Mood: not sure
I know this seems like "story-hopping", but I have a confession to make. I have a bunch of good ideas for new stories that would probably pan out in the long run if I could just get the gumption together to write one of them. The problem is, my heart is in another story. I wrote the Cona'Doar Chronicles (hereafter CDC) book I about a year and a half ago, knowing going in that the story was much too big to tell in one book. I knew there would have to be more than one volume when I typed the first word of the first draft. My muse was (and still is) my main character, Flick. She's a lot like me fifteen years ago and a thousand years removed. Her traveling companion, Cislin, has a lot of my sensiblities as an adult, but I relate the most to Flick. Unfortunately, I haven't been very nice to her since the book finished the editing process and went out into the great big world looking for an agent or a publisher.
I've bullied her, called her names, ignored her in favor of characters who are just as important to the story, but not as important to me. She's been neglected in the worse sense of the word, and I haven't been able to make a respectful start to the second book because of it. I've failed miserably in the five or six attempts that I've made. Flick's become a petulant child in the second book, something that is distinctly NOT in her character. She's unsure, yes. She's curious. She's afraid. But she isn't petulant, a bitch, silly, stupid or any of the other words I've called her in my mind in the past nine months or so.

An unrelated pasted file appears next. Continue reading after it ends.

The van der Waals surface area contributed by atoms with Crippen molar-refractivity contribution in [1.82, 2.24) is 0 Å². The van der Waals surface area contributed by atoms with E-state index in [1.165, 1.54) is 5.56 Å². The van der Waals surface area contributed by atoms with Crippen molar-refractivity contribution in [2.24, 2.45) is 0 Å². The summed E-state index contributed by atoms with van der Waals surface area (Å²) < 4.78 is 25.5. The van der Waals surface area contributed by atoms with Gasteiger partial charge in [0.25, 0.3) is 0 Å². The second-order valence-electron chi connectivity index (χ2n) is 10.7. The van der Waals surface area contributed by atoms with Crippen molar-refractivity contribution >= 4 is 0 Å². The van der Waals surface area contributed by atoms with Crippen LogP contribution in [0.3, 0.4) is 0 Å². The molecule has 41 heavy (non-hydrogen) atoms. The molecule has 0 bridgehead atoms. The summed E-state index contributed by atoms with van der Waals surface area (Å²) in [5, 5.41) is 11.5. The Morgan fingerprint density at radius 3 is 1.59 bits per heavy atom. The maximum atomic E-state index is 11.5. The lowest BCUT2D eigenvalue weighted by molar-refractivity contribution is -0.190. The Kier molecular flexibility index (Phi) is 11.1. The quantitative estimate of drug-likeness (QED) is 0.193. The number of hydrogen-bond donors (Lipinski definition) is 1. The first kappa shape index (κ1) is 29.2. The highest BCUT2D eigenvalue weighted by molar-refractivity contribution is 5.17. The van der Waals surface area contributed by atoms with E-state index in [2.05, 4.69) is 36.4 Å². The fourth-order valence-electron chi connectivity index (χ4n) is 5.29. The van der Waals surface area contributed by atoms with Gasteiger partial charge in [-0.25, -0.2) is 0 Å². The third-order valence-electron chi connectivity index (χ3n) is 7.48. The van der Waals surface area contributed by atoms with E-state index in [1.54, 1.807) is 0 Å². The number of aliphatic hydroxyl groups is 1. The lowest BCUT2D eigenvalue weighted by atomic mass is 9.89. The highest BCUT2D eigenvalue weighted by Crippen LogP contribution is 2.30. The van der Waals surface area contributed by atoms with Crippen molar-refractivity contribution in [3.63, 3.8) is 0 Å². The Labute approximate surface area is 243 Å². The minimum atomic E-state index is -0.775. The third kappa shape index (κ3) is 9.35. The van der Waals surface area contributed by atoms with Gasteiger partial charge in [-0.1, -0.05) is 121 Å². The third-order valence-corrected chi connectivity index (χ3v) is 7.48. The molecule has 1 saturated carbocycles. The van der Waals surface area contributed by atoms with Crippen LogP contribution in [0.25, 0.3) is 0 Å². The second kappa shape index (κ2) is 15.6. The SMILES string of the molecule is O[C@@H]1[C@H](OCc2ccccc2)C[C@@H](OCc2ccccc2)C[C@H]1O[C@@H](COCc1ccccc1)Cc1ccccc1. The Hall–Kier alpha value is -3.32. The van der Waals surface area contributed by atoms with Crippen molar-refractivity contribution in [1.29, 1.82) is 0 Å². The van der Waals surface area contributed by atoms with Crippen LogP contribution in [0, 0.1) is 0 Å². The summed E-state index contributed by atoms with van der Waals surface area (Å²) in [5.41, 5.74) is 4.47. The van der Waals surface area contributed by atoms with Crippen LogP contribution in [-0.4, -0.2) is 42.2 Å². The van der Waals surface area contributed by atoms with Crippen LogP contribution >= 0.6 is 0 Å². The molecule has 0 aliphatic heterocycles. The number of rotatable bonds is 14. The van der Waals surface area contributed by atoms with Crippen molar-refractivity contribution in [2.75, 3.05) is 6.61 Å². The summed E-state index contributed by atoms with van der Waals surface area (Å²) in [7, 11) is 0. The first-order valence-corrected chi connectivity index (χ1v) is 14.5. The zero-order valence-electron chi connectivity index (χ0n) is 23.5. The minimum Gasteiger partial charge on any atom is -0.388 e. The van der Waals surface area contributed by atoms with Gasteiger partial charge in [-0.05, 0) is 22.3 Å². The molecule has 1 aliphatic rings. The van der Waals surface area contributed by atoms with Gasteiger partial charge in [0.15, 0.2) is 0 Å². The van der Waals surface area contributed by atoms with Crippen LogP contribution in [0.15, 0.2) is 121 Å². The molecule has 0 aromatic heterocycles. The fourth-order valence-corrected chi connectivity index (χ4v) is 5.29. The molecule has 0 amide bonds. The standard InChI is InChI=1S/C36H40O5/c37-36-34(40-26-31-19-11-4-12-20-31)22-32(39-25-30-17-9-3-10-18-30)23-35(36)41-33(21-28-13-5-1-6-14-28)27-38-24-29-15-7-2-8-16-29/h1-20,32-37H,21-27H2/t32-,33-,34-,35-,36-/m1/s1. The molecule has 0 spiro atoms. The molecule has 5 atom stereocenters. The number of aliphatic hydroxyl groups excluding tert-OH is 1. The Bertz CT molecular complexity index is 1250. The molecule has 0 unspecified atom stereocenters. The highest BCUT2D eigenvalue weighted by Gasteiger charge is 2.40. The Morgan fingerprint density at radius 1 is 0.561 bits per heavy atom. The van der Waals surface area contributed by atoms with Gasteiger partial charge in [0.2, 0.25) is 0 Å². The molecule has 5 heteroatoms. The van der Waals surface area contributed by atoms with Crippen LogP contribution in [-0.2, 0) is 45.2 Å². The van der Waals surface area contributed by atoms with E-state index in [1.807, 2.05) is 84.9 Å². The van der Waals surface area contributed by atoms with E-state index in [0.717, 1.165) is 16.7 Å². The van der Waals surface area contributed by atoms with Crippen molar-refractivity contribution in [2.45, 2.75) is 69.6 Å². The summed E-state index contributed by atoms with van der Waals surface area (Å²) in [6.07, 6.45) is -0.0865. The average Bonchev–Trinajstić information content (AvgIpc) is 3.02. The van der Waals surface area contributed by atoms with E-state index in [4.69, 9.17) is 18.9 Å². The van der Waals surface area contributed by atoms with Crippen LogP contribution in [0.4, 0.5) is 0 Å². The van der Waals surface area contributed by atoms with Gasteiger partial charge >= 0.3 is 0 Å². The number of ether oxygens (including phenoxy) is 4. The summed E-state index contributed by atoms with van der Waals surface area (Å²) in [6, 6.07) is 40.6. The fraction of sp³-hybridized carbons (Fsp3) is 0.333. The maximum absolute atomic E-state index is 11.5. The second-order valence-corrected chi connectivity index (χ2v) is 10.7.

Her attitude (listen to me, I sound like a crazy lady) has stifled every part of my writing. I've been producing servicable stories, but nothing I've been exceptionally proud of and nothing that I can say my whole heart has been in. I've chalked this up to being a writer - writing what sells, what the readers and editors and publishers want - not to the fact that my poor little muse, my Flick, is sulking in the corner, refusing to speak to me, refusing to tell me her story.
So, to that end, I offer a public apology to Flick. Perhaps she will allow me back in, and give me the rest of what I so hungrily took from her in the beginning. It was selfish - and now I realize that it was more for her that CDC I was written, not for me. She's just a voice inside my head, but one that has a tale to tell, and a voice that I should listen to if I would like to have anything worth reading come from my fingers.
I'm sorry, Flick. It won't happen again.